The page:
The group claimed to have used the domain, a company that offers businesses a customer identity management platform, to hack into other sites via GoDaddy, its domain registrar. Gigya is "trusted by more than 700 leading brands," according to its website.
The hacker or hackers redirected sites to the Syrian Electronic Army image that users saw.

Wednesday, November 26, 2014

Jian Ghomeshi faces five charges in sexual assault

Former CBC host Jian Ghomeshi is facing five charges in relation to a sexual assault investigation.
Ghomeshi, 47, has been charged with four counts of sexual assault and one count of “overcome resistance – choking,” Toronto police said in a news release.
According to the Criminal Code, anyone found guilty of attempting to choke someone to overcome their resistance to the commission of an indictable offence faces a maximum punishment of life in prison. Sexual assault carries a maximum penalty of 10 years in prison.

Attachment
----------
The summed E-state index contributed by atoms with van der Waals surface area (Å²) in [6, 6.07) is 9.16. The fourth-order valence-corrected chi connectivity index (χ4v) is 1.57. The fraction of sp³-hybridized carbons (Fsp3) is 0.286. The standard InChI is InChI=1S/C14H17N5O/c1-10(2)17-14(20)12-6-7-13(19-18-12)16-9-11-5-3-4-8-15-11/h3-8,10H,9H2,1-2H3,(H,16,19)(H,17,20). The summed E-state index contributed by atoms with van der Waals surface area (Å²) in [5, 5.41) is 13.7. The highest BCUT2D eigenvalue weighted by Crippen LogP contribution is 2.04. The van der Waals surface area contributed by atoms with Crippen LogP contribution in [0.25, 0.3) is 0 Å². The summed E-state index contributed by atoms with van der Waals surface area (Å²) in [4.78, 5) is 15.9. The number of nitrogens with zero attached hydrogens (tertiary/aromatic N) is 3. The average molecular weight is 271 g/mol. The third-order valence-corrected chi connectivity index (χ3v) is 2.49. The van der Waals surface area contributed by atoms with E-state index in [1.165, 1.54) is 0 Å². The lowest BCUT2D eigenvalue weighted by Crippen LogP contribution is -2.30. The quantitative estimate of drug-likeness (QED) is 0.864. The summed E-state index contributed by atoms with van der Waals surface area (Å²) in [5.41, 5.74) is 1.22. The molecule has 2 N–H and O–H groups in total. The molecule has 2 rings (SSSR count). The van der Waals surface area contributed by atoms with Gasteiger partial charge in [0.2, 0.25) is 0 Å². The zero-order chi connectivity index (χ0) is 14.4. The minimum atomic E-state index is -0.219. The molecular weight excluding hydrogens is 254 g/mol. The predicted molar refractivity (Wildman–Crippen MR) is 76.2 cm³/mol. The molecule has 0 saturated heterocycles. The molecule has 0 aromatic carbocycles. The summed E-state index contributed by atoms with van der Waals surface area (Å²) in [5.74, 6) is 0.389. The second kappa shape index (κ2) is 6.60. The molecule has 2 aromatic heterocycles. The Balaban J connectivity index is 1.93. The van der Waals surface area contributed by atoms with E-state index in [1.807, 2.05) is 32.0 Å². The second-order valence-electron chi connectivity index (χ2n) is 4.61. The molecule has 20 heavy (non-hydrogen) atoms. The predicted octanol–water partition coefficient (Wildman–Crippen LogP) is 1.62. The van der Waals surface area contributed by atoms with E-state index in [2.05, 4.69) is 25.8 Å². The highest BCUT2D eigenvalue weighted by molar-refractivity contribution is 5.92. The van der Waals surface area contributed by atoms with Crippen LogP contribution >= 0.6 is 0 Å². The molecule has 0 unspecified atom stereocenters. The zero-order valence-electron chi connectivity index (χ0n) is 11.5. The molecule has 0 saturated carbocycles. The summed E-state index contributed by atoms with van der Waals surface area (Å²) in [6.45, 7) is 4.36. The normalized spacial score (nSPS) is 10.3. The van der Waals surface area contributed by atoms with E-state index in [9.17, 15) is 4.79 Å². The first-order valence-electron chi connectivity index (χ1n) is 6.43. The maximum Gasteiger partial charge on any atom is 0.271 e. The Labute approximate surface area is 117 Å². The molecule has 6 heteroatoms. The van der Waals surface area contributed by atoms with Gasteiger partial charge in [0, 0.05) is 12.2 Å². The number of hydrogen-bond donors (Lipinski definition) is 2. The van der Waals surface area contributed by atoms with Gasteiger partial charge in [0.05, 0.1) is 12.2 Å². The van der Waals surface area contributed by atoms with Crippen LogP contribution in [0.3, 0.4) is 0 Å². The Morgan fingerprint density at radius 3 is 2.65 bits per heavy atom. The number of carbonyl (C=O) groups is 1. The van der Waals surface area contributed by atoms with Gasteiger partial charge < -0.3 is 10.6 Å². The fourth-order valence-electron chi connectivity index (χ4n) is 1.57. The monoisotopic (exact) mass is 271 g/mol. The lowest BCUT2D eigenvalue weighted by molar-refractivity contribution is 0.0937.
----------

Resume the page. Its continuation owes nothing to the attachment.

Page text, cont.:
Ghomeshi was charged on Wednesday morning after surrendering to police. He is scheduled to appear in court at 2 p.m. at the city's College Park courthouse, police said.

Tuesday, November 25, 2014

Jian Ghomeshi withdraws lawsuit against CBC; has to repay legal costs

The CBC says its lawyers have reached an agreement with former radio host Jian Ghomeshi and he has withdrawn his $55-million lawsuit against the public broadcaster.
CBC spokesman Chuck Thompson says "the civil suit has been dismissed with costs in favour of CBC."
He says Ghomeshi is expected to pay $18,000 in legal costs to the CBC.

G20 disciplinary hearing to resume Dec. 1

The disciplinary hearing for Toronto  Supt. David (Mark) Fenton charged in relation to G20 “kettling” incidents is scheduled to resume on Monday. December 1, at 10 a.m.
Retired Judge John Hamilton has been named to replace Peter Grossi who resigned because of illness.
The hearing began last Wednesday and is dealing with  five charges of unlawful arrest and discreditable conduct for stemming from Fenton’s involvement in ordering mass arrests and kettling of protesters at the G20 summit in June 2010 in Toronto.